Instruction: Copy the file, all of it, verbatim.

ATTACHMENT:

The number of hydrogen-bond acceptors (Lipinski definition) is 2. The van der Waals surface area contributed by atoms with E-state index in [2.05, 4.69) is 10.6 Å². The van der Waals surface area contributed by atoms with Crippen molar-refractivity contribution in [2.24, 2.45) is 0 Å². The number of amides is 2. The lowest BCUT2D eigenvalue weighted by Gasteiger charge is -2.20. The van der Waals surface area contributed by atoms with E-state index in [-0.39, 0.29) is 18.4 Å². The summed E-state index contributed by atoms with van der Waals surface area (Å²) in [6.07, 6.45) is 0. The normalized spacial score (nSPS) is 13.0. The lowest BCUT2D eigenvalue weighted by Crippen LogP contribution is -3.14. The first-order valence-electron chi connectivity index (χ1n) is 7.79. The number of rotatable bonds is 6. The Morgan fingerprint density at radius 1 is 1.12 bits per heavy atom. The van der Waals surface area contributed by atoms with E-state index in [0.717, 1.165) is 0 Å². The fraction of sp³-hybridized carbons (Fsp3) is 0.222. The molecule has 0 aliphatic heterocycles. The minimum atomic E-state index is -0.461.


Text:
The number of hydrogen-bond acceptors (Lipinski definition) is 2. The van der Waals surface area contributed by atoms with E-state index in [2.05, 4.69) is 10.6 Å². The van der Waals surface area contributed by atoms with Crippen molar-refractivity contribution in [2.24, 2.45) is 0 Å². The number of amides is 2. The lowest BCUT2D eigenvalue weighted by Gasteiger charge is -2.20. The van der Waals surface area contributed by atoms with E-state index in [-0.39, 0.29) is 18.4 Å². The summed E-state index contributed by atoms with van der Waals surface area (Å²) in [6.07, 6.45) is 0. The normalized spacial score (nSPS) is 13.0. The lowest BCUT2D eigenvalue weighted by Crippen LogP contribution is -3.14. The first-order valence-electron chi connectivity index (χ1n) is 7.79. The number of rotatable bonds is 6. The Morgan fingerprint density at radius 1 is 1.12 bits per heavy atom. The van der Waals surface area contributed by atoms with E-state index in [0.717, 1.165) is 0 Å². The fraction of sp³-hybridized carbons (Fsp3) is 0.222. The molecule has 0 aliphatic heterocycles. The minimum atomic E-state index is -0.461.